"If Laughter had won," he said, "after that scoundrelly trick of Slocum's, I should have given you the race and the horse anyway, Garrison. But here she is. Good luck goes with her."
It was very well done, that speech of congratulation. It was one of those things that sends a chilly prickle down the backs of the bystanders. But Lee, patting the wet forehead of the mare lightly, touched Harry by the arm as he was turning away.
"But I've got a horse," said Lee, "that does for my needs pretty well. Chandler, I can't take her. She's yours."
It was too much for Harry. His nerve crumpled.
"D'you think I'd take charity, Garrison? Give her away, if you don't want her. Feed her to the dogs. I'm through with her!"
And with a contorted face, more maddened by the knowledge that he had destroyed the effect of his previous acting, he plunged through the mob and was gone. That departure cost only a momentary cloud, however. Even the men who had backed Laughter heavily declared that the race they had seen was worth the money they had lost, and Lee Garrison was escorted back to the town as a conquering hero.
If he were a gambler, at least he seemed a straight one, and of his generosity as victor they had been witnesses. Ten minutes saw him mounted from the trough of suspicion to the crest of popularity. But in that time of victory, as they went slowly back toward the town, with the black mare led behind by half a dozen willing hands, Lee Garrison saw one thing only: Sally McGuire as she bowed her face in her hands and turned away.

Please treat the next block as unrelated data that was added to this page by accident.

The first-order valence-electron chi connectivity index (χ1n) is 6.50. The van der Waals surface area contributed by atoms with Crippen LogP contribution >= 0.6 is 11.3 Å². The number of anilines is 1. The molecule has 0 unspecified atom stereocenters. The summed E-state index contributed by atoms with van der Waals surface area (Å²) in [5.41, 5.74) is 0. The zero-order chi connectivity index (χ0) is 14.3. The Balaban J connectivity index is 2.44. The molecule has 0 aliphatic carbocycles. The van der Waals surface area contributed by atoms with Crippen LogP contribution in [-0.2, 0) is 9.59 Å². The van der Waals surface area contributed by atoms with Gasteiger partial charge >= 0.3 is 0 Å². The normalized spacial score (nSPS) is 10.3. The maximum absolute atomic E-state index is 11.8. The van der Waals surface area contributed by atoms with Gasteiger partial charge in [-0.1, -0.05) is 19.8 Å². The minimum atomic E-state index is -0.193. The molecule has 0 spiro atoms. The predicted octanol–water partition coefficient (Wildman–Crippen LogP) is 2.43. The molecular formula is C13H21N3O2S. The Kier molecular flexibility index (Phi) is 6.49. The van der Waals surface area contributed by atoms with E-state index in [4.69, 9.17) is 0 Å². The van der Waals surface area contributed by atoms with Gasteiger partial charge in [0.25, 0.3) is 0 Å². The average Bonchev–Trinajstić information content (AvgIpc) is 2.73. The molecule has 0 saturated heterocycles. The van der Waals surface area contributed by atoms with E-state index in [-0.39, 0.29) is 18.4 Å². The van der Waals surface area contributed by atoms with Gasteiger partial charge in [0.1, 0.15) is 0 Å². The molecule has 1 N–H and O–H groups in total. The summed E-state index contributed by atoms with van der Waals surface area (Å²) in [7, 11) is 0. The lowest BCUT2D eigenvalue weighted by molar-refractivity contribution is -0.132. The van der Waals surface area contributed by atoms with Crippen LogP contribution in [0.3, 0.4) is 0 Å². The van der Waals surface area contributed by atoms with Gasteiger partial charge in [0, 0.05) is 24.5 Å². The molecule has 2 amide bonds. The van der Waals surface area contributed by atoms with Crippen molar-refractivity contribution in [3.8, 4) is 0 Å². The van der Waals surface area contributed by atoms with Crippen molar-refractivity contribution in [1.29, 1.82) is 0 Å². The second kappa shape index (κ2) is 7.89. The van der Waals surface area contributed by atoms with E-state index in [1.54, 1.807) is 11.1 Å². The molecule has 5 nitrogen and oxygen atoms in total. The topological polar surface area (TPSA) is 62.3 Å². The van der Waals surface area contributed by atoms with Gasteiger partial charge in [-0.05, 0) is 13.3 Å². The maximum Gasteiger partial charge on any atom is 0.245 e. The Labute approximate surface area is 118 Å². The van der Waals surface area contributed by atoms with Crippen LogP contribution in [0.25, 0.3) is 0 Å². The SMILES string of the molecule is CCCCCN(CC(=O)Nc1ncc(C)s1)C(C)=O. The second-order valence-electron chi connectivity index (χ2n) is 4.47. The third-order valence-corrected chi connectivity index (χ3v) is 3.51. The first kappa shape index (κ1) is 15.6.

In the dark of the evening, when he managed to slip from the crowd, he went straight to his room with an aching need for solitude. But there he found Billy Sidney, waiting like an actor for the rise of the curtain. The old man stood beside the bunk, over which he had thrown his coat. He was smoking a pipe with his thumbs thrust under his suspenders—an attitude of calm weariness with life that was quite gainsaid by the flashing of his eyes.
"Well," he said, "I got the bets down."
"Good for you, Billy."
"And I brought the winnings in. It ain't much. There's been more coin than this got together here and there. But—here it is, Lee. Here's all there is."
He jerked the coat away and exposed the top of the heavy bunk groaning under a ponderous mass of gold coin, untarnishable, shimmering yellow. He shoveled from his pockets fresh handfuls that he had kept there for the final effect. Gold showered upon gold with a musical chiming.